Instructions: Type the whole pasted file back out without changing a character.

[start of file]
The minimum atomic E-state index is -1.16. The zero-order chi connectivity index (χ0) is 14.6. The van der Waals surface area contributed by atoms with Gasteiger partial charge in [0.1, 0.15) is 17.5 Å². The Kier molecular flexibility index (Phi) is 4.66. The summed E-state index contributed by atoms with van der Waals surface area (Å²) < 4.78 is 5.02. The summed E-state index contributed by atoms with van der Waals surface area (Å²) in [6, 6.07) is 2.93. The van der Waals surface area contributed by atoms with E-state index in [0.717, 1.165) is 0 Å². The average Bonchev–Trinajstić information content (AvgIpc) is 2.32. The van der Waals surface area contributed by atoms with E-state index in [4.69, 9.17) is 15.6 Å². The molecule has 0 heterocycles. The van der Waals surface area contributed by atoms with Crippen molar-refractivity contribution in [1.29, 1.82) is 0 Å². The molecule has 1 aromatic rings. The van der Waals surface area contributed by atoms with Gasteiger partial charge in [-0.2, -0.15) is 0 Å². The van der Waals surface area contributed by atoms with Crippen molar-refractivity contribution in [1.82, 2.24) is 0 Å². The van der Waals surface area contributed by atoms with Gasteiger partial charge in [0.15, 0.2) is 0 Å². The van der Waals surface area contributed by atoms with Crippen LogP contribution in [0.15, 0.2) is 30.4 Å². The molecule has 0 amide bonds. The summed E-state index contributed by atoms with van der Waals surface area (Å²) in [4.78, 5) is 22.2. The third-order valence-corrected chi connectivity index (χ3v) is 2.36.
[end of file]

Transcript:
The minimum atomic E-state index is -1.16. The zero-order chi connectivity index (χ0) is 14.6. The van der Waals surface area contributed by atoms with Gasteiger partial charge in [0.1, 0.15) is 17.5 Å². The Kier molecular flexibility index (Phi) is 4.66. The summed E-state index contributed by atoms with van der Waals surface area (Å²) < 4.78 is 5.02. The summed E-state index contributed by atoms with van der Waals surface area (Å²) in [6, 6.07) is 2.93. The van der Waals surface area contributed by atoms with E-state index in [0.717, 1.165) is 0 Å². The average Bonchev–Trinajstić information content (AvgIpc) is 2.32. The van der Waals surface area contributed by atoms with E-state index in [4.69, 9.17) is 15.6 Å². The molecule has 0 heterocycles. The van der Waals surface area contributed by atoms with Crippen molar-refractivity contribution in [1.29, 1.82) is 0 Å². The molecule has 1 aromatic rings. The van der Waals surface area contributed by atoms with Gasteiger partial charge in [-0.2, -0.15) is 0 Å². The van der Waals surface area contributed by atoms with Crippen molar-refractivity contribution in [1.82, 2.24) is 0 Å². The van der Waals surface area contributed by atoms with Gasteiger partial charge in [0.15, 0.2) is 0 Å². The van der Waals surface area contributed by atoms with Crippen LogP contribution in [0.15, 0.2) is 30.4 Å². The molecule has 0 amide bonds. The summed E-state index contributed by atoms with van der Waals surface area (Å²) in [4.78, 5) is 22.2. The third-order valence-corrected chi connectivity index (χ3v) is 2.36.